Though they opened the day with a fairly notable trade, moving Nikita Zaitsev and Connor Brown to the Ottawa Senators in a deal for Cody Ceci and some precious cap space, the Toronto Maple Leafs had been relatively quiet through the first day of free agency. There was a couple of budget signings here, the addition of Jason Spezza there and with the afternoon turning into the evening, it appeared as though that was going to be just about it from Toronto on Day 1 of signing season.
Turns out that wasn’t the case. Not by a long shot.
In something of a blockbuster trade – and in Toronto’s second six-piece swap of the day – the Maple Leafs acquired defenseman Tyson Barrie, center Alexander Kerfoot and a 2020 sixth-round draft choice from the Colorado Avalanche in exchange for center Nazem Kadri, defenseman Calle Rosen and a 2020 third-round draft selection. As part of the deal, the Avalanche retained 50 percent of Barrie’s $5.5-million cap hit, which saves the cap-conscious Maple Leafs $2.75 million.
Take a second. Wrap your head around the deal quickly. Now, let’s break this down.
From the Maple Leafs’ perspective, this deal checks about every possible box. The blueline, whether by free agency or a trade, needed to be a priority this summer, and that Toronto was in on trade talks with the Nashville before the Predators shipped P.K. Subban to the New Jersey Devils tells us a little something about how aggressive GM Kyle Dubas and Co. were willing to get in their quest to patch up the back end. Barrie, though, fits the bill just as well as Subban, and some would argue much better given the price tag.
Not only is he a right-handed blueliner, which is a hot commodity in the NHL, but Barrie plays with the exact kind of pace that has become a hallmark of the modern Maple Leafs and can produce with the best of them. This past season, in fact, Barrie matched his career-best goal-scoring mark with 14 tallies and bettered his previous best point total by finding the scoresheet 59 times. He moves well, moves the puck better and is a tantalizing addition to an already strong attack. He’s not simply one dimensional, though, and there’s a reason he was logging big minutes in Colorado.
Kerfoot is no throw-in, either. The Harvard product is only two seasons into his big-league career, but he established himself as a steady middle-of-the-lineup producer on a Colorado outfit that was short on those. In his rookie season, he notched 19 goals and 43 points, following it up with a 15-goal, 42-point output this past season. There’s no reason to believe he can’t have the same offensive impact in the same role in Toronto. Truly the only downside to acquiring Kerfoot is that he’s an arbitration-eligible restricted free agent and he’s going to be seeking a raise coming off of his entry-level deal. At anything more than $1.75 million, whatever cap space the Maple Leafs gained by the Avalanche retaining half of Barrie’s deal will be negated.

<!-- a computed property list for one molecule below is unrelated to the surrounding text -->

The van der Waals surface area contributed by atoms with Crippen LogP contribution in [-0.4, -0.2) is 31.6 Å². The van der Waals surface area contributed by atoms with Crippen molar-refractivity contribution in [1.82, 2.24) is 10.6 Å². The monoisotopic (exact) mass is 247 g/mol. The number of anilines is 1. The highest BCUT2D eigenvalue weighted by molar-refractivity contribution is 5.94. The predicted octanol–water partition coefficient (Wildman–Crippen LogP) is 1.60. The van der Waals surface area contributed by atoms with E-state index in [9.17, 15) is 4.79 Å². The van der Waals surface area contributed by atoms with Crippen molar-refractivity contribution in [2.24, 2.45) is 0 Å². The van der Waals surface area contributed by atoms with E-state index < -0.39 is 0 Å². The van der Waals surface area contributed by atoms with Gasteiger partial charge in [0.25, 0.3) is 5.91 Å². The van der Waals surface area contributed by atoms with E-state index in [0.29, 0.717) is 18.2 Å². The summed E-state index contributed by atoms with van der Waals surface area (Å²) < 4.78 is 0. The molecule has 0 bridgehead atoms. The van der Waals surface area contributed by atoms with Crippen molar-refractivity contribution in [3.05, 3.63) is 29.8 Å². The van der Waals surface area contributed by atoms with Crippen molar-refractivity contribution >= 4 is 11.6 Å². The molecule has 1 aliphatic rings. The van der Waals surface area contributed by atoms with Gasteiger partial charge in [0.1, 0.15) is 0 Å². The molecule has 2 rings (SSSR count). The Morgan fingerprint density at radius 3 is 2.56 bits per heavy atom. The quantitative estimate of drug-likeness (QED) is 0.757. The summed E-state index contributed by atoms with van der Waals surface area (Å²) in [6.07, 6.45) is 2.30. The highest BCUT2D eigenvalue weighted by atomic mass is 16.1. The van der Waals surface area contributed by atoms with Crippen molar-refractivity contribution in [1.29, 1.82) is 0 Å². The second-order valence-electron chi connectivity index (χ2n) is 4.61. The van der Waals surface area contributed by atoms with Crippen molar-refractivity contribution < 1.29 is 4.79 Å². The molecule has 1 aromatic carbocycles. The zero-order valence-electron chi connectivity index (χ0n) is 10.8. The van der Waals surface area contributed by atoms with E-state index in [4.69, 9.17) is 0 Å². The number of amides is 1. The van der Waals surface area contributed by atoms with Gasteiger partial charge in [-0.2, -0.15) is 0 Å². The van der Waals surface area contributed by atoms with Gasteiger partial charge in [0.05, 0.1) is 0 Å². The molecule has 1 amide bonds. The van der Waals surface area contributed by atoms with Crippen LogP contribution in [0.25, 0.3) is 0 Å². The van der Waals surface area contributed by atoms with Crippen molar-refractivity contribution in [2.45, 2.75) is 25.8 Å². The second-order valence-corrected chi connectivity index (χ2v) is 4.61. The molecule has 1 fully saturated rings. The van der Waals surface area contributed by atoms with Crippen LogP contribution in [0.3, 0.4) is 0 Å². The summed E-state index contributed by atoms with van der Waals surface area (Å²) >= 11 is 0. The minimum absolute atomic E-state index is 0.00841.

But no acquisition of this caliber comes without its cost, and losing Kadri is going to sting. Yes, his transgressions have cost Toronto in the post-season and the memory of his latest suspension is still fresh in the minds of Maple Leafs’ faithful. But it’s also true that Kadri offered tremendous value. Not only was he versatile and talented, a second-line center who was bumped down to a third-line role only because he played behind bonafide all-world stars John Tavares and Auston Matthews, but he was on a cost effective $4.5-million contract. In the end, though, it just wasn’t team-friendly enough, particularly not for a Toronto team in the midst of a cap crunch that’s going to require careful consideration of every penny spent. If Kadri was going to remain on the third line, and there is no way he was unseating Tavares or Matthews on the top two lines, his $4.5-million deal was too rich.
For the Avalanche, however, Kadri is the perfect price and potentially the perfect fit behind top-line center Nathan MacKinnon. Kadri provides strength down the middle in Colorado that wasn’t there previously, and his addition makes it much easier for the Avalanche to split the trio of MacKinnon, Gabriel Landeskog and Mikko Rantanen and load up a two-line attack.
Setting aside the acquisitions of Rosen and the third-rounder, too, what Colorado also gets is some certainty moving forward. While Kerfoot was likely to remain, chances are Barrie was going to bolt as a free agent next summer. But his expiring contract is no longer the Avalanche’s concern, nor is there reason to worry about Barrie leaving as a free agent and Colorado receiving nothing in return. In a sense, maybe that’s GM Joe Sakic playing it safe, but the Avalanche aren’t ready to contend for a Stanley Cup quite yet. They’re at least one or two years out. And when that time comes, Kadri could very well still be on the same high-value $4.5-million deal, which is a song for a second-line center with 30-goal, 60-point potential in today’s cap world.
If that’s the case, and if Barrie has the success in Toronto that most are already projected, this is a trade that will be looked back upon fondly by both sides.
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